Fructose intolerance – the NET Effect

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 When I cast my mind back to my very first surgery, I remember all sorts of ‘plumbing’ issues but was told it would take a while for my adjusted plumbing to repair and do its work once more. It’s not gone fully back to normal, but I accept minor side effects of getting rid of cancer (metastatic with small intestine NET primary). 

My diet is slightly different nowadays as I endeavour to return to that normality, and I have a good handle on what makes me move faster AND slower. Constipation is not good either, so I try to find a middle ground.  

I started taking pancreatic enzyme replacement therapy in 2018 and often use that to offset a meal containing more fat than other meals, similar reducing dosages for lower fat meals.  

I do like the odd sweet (candy), but not a big fruit eater if I was to be honest but I do eat a fair amount of well-cooked broccoli (well-cooked to avoid any high residue issues).  After a comment in my private group about fructose intolerance, I set about researching that subject to be able to document it in this blog. I found some potential linkages to NET treatment.  I think this is just another piece of the Diarrhea jigsaw coming the consequences of surgery and/or side effects of treatment. 

What is Fructose?

Fructose is a natural sugar that occurs naturally in fruits, fruit juices, certain vegetables, and honey. In these forms, fructose sugars can be part of a healthy diet. However, fructose is also a component of high-fructose corn syrup (HFCS), which manufacturers make from corn starch and add to not so healthy foods such as sodas and candies/sweets.  Like everything else though, is not necessarily a health concern when a person consumes it in moderation.

Fructose is digested in the liver to produce mainly glucose (~50%), and minor amounts of glycogen (>17%), lactate (~25%) and a small amount fatty acids.

What is Fructose Intolerance and what causes it?

People with fructose intolerance cannot digest these sugars as normal and may experience bloating, abdominal pain, and diarrhea.   Sound familiar?  I see those symptoms on a daily basis in my private group.  But they are symptoms of many conditions.  Often, it’s difficult to sort out the symptoms and find the root cause.  For some people, this may be one of the causes and trial and error is necessary to rule out.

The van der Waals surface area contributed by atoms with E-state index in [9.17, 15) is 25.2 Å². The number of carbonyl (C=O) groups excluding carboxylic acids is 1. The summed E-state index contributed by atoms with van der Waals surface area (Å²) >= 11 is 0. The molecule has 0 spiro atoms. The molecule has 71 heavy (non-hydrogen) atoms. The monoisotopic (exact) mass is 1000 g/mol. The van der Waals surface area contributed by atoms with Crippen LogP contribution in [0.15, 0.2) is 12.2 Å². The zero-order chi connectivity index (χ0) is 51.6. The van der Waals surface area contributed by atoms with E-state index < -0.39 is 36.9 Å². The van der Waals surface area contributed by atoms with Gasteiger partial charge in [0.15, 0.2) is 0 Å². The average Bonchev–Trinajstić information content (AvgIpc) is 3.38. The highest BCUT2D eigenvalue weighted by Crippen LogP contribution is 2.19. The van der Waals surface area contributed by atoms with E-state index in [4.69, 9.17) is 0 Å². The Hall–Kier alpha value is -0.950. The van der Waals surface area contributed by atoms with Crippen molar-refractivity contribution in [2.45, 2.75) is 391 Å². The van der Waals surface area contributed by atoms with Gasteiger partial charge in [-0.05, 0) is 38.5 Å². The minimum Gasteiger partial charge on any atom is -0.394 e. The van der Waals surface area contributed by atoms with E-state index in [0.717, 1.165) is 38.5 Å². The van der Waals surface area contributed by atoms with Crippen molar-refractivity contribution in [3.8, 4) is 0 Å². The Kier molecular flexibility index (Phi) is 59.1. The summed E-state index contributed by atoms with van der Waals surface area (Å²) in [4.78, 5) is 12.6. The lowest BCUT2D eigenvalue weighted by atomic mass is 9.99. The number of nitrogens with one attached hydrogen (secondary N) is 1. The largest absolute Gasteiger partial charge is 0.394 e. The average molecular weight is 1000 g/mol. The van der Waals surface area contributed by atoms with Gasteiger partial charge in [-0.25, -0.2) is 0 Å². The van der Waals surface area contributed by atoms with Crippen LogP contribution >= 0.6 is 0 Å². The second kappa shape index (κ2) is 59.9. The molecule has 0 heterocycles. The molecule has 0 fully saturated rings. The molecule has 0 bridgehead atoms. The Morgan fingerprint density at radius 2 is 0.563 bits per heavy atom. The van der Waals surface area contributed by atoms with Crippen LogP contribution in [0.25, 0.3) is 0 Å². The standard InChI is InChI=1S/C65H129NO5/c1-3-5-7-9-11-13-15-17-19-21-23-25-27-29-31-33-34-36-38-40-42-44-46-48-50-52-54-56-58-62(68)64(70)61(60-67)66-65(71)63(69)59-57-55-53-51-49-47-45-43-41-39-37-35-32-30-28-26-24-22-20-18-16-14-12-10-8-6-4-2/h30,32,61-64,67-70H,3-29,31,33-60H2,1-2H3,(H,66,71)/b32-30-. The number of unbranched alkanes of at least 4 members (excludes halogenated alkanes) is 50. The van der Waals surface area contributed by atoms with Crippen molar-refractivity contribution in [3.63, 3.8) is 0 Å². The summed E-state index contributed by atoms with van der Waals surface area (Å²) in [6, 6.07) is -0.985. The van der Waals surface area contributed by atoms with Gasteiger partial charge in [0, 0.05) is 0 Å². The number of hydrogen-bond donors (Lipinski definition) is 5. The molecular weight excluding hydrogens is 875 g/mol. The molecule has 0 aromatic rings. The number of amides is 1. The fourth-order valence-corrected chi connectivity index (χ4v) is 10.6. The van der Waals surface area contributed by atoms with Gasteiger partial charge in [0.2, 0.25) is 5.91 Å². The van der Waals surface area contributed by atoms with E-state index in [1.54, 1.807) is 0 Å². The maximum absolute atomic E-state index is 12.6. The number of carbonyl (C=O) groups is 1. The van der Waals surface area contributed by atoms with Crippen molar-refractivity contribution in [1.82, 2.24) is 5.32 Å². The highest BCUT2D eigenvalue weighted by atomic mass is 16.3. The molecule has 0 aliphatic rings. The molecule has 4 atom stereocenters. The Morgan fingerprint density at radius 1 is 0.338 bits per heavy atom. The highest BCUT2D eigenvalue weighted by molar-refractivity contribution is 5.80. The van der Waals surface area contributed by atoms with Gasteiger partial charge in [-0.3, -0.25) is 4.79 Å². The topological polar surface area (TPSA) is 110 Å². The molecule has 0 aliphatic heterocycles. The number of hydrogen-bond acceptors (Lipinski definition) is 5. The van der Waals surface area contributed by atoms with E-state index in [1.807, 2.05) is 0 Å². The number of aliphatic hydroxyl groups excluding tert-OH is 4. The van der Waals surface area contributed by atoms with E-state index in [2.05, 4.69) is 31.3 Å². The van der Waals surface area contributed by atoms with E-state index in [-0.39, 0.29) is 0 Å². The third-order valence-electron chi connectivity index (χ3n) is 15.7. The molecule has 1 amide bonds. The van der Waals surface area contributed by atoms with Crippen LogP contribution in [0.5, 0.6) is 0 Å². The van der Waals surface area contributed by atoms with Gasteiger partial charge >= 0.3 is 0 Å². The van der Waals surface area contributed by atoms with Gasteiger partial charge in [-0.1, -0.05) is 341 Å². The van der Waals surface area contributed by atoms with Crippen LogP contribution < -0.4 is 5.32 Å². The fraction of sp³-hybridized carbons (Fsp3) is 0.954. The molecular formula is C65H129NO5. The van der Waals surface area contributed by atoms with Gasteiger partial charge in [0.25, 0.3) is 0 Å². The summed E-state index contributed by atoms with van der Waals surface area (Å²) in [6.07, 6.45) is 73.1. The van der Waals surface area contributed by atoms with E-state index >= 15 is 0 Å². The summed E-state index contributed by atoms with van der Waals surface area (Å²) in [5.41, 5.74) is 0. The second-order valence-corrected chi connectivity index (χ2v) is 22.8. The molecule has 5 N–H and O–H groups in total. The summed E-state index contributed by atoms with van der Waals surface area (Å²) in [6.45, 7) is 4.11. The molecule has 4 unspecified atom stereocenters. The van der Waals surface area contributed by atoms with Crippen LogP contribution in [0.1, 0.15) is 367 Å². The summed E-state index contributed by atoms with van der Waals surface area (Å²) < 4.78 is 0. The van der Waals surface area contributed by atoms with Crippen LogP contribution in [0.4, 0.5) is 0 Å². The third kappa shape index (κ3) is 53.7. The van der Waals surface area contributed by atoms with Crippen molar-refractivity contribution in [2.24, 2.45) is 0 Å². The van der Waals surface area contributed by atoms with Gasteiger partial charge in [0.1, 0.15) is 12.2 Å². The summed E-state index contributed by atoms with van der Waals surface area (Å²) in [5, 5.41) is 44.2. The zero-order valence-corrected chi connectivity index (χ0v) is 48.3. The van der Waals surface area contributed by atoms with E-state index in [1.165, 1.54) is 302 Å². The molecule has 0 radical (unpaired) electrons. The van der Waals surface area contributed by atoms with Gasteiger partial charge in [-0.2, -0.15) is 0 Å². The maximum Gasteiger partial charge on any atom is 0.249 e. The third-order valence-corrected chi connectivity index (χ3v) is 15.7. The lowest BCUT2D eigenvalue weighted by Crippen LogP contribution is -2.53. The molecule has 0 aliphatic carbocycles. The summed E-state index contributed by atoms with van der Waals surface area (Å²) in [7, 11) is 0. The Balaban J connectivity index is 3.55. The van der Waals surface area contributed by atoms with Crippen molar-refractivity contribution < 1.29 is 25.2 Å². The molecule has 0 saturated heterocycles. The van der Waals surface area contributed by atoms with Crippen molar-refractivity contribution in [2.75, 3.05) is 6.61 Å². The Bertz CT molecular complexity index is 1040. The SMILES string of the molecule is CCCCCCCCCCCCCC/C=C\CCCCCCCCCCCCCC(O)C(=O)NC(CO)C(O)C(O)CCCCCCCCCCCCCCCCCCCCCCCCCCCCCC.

Causes and types of fructose intolerance

The term “fructose intolerance” can be misleading as there are two types:

  1. Dietary fructose intolerance.
  2. Hereditary fructose intolerance.

Dietary fructose intolerance

If you have dietary fructose intolerance, cells in your intestine don’t absorb fructose as they should. Looking at various studies on the internet, it appears fairly common.  In people with dietary fructose intolerance, eating foods high in fructose can lead to uncomfortable symptoms, including:

  • Gas.
  • Bloating.
  • Diarrhea.
  • Stomach pain.

Fructose intolerance is sometimes called fructose malabsorption. 

Hereditary fructose intolerance

This is a genetic condition in which people are born without an enzyme that breaks down fructose. Without this enzyme, they can’t digest fructose at all. Symptoms show up soon after babies start eating their first solid foods. These babies typically show signs including:

  • Nausea.
  • Bloating.
  • Diarrhea.
  • Vomiting.
  • Abdominal pain.
  • Low blood sugar.
  • Strong dislike of sweets.
  • Problems with growth and development.

Genetic testing can confirm a diagnosis of hereditary fructose intolerance. I very much suspect that most people with a heredity version will have known for some years and already be taking action to reduce or totally eliminate fructose consumption.  

Hereditary fructose intolerance will not be covered further as there is no known linkages to NETs. 

Causes and risk factors

Fructose malabsorption may result from inflammation or damage to the small intestine that prevents it from fully absorbing fructose, meaning fructose remains in the gastrointestinal tract.

However, there are a number of risk factors that might be contributing to the overall condition or severity of the condition.  Most are related to the intestines but also include stress factors. 

  • Celiac disease: Although this autoimmune disease mainly involves the malabsorption of gluten, a small study found that 7 out of 30 people with celiac disease also showed fructose malabsorption.
  • Inflammatory bowel disease (IBD): Crohn’s disease and ulcerative colitis may cause inflammation of the small intestine, leading to the malabsorption of fructose and other important nutrients.